The Potter Wasp (Eumenes dubius) is an insect in the Vespidae family of petiolated wasps (with a long thin waist called a petiole). It is a vespid. It is also called a Mason Wasp.
The Potter Wasp is black with yellow markings. The first part of its metasomal section (abdomen section) is narrow and elongated with a bulbous appearance. It has a very thin, long, waist. The thorax is about the same size and shape as the abdomen. Its wings are attached to the thorax. Its six legs are also attached to the thorax. It folds its wings longitudinally when it is resting. It has a large head, large eyes, and a pair of segmented antennae that curl at the tip.
The female Potter Wasp has a stinger but she is not aggressive. The stinger is also the ovipositor which she uses to lay eggs.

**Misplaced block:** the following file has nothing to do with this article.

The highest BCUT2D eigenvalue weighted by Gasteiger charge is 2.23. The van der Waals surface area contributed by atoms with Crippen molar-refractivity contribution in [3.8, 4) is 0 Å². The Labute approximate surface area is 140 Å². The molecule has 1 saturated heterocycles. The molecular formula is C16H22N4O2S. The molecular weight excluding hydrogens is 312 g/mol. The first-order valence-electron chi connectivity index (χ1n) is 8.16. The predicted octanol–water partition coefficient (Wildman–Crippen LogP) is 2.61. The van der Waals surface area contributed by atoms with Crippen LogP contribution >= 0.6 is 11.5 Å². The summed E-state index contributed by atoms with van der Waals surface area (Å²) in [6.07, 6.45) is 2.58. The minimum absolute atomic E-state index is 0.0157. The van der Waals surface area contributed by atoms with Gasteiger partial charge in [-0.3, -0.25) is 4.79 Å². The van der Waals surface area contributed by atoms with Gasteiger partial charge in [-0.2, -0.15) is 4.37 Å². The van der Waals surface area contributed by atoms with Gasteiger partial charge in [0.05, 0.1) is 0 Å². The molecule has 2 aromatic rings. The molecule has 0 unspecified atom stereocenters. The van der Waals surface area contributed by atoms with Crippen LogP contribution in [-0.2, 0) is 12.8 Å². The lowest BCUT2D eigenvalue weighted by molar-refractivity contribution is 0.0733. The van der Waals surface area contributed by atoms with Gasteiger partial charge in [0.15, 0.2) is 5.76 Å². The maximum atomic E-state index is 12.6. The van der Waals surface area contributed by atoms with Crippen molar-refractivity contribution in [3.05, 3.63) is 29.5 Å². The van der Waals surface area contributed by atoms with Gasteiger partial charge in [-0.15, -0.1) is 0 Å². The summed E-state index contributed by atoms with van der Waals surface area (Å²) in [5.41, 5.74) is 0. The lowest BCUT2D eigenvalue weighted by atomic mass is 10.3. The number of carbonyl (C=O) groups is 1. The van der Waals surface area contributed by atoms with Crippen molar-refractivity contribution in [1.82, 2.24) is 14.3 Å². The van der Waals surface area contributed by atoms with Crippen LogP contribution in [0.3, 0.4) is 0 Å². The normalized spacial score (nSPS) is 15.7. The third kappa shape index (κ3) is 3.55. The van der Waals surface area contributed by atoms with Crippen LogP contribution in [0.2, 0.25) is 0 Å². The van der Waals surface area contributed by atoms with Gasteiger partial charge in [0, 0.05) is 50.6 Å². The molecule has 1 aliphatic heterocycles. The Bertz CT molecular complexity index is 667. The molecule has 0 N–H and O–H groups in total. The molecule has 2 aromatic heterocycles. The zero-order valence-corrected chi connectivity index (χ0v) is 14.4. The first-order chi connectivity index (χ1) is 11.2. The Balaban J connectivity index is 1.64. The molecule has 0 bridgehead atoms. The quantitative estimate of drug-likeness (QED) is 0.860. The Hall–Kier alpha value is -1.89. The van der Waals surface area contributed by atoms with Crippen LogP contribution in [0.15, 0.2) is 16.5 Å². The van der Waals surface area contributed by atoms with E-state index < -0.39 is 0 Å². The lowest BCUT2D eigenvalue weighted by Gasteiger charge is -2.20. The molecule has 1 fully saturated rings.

It measures about 1.5 centimetres (up to one inch) long.
Potter Wasps are widespread in temperate regions of the Northern Hemisphere. The Eumenes dubius species can be found in southern Europe and in the Near East, in countries such as Spain, France, Italy, Bulgaria, Greece, Cyprus, Israel, Lebanon, Syria, Russia, Persia, Malta, and Turkey.
The larva of the Potter Wasp eats caterpillars, whereas the adult wasp sips nectar from flowers.
It is a solitary wasp and does not live and swarm with other wasps. It builds its own mud nest in the shape of a clay pot on a building wall or structure. The nest has one circular opening.
The adult female lays a single egg in an empty cell in the nest, which hatches into a larva. The wasp larva eats for a few weeks before pupating (making a cocoon-type casing). The larva emerges from the pupa as an adult wasp. The process is called metamorphosis, which takes the Potter Wasp one to eleven months to transform from a larva into a wasp.
Location of photographs: Paris, France
Photographer: Martina Nicolls
Martina Nicolls: SIMILAR BUT DIFFERENT IN THE ANIMAL KINGDOM